By Tommy H. Thomason

Monday, February 9, 2009

Carrier-Based Jet Fighters: Plan B

After World War II, it was by no means clear to all Naval Aviators responsible for the development of future carrier-based aircraft that jets could be safely operated from aircraft carriers. The powerplant division and the attack class desk at the Bureau of Aeronautics teamed up with Douglas to promote a turboprop variant of the new Wright R-3350-powered AD Skyraider. It was "designed as a general purpose carrier attack airplane and as a fighter of conventional arrangement and construction." The Aircraft Characteristics & Performance (ACP) chart went on to state that it could "function as a fighter with better climb performance and maneuverability at high altitudes than most turbo jet fighters." (The very unusual insertion of an advocacy statement in an ACP was indicative of the infighting involved.) Fortunately, the earliest jets showed enough promise that the dead-end development of turboprop and mixed powerplant fighters was ended. The XAD-3 proposal was carried forward as the A2D, which was eventually terminated after its flight test was plagued by problems with its Allison T40 turboprop engine, including one fatality.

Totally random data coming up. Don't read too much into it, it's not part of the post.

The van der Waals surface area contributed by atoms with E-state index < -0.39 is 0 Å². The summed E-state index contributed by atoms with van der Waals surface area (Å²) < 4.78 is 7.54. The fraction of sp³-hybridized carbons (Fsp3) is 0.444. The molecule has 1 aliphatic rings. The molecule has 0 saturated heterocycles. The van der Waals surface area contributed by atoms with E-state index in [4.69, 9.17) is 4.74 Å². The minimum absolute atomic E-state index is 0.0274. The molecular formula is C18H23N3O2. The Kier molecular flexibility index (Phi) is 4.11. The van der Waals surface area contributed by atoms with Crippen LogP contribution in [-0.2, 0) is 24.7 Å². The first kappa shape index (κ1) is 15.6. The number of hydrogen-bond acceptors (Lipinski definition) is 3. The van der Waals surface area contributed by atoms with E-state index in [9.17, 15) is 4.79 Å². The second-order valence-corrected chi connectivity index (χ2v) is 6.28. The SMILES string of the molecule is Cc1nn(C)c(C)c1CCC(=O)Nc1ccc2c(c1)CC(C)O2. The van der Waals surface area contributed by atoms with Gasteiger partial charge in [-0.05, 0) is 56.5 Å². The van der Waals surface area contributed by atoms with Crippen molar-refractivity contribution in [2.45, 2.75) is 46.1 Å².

Thanks to Ryan Crierie for a copy of the April 1947 XAD-3 ACP chart, the forerunner of today's Standard Aircraft Characteristics chart.

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